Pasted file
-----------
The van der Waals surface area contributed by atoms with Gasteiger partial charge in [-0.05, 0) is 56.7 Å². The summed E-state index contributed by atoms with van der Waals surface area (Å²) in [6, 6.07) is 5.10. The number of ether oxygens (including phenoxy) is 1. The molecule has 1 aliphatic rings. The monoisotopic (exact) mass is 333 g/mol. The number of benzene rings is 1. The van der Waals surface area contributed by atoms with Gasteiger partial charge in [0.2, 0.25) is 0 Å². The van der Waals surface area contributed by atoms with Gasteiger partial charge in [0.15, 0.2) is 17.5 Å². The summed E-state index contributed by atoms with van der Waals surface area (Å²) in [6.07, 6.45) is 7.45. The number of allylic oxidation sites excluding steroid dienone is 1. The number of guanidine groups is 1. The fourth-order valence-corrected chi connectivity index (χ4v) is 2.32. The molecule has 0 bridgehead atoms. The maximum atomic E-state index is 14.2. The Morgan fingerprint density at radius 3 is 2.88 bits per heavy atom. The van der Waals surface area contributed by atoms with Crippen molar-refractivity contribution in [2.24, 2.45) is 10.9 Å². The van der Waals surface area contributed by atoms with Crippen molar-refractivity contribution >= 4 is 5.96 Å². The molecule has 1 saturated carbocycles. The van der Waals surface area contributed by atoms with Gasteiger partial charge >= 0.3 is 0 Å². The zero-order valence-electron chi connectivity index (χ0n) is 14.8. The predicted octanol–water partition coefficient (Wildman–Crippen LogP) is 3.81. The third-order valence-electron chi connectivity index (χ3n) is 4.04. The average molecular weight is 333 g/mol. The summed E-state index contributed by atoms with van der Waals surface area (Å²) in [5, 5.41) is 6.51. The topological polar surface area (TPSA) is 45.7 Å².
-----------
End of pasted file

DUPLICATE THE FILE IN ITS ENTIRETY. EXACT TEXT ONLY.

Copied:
The van der Waals surface area contributed by atoms with Gasteiger partial charge in [-0.05, 0) is 56.7 Å². The summed E-state index contributed by atoms with van der Waals surface area (Å²) in [6, 6.07) is 5.10. The number of ether oxygens (including phenoxy) is 1. The molecule has 1 aliphatic rings. The monoisotopic (exact) mass is 333 g/mol. The number of benzene rings is 1. The van der Waals surface area contributed by atoms with Gasteiger partial charge in [0.2, 0.25) is 0 Å². The van der Waals surface area contributed by atoms with Gasteiger partial charge in [0.15, 0.2) is 17.5 Å². The summed E-state index contributed by atoms with van der Waals surface area (Å²) in [6.07, 6.45) is 7.45. The number of allylic oxidation sites excluding steroid dienone is 1. The number of guanidine groups is 1. The fourth-order valence-corrected chi connectivity index (χ4v) is 2.32. The molecule has 0 bridgehead atoms. The maximum atomic E-state index is 14.2. The Morgan fingerprint density at radius 3 is 2.88 bits per heavy atom. The van der Waals surface area contributed by atoms with Crippen molar-refractivity contribution in [2.24, 2.45) is 10.9 Å². The van der Waals surface area contributed by atoms with Crippen molar-refractivity contribution >= 4 is 5.96 Å². The molecule has 1 saturated carbocycles. The van der Waals surface area contributed by atoms with Gasteiger partial charge >= 0.3 is 0 Å². The zero-order valence-electron chi connectivity index (χ0n) is 14.8. The predicted octanol–water partition coefficient (Wildman–Crippen LogP) is 3.81. The third-order valence-electron chi connectivity index (χ3n) is 4.04. The average molecular weight is 333 g/mol. The summed E-state index contributed by atoms with van der Waals surface area (Å²) in [5, 5.41) is 6.51. The topological polar surface area (TPSA) is 45.7 Å².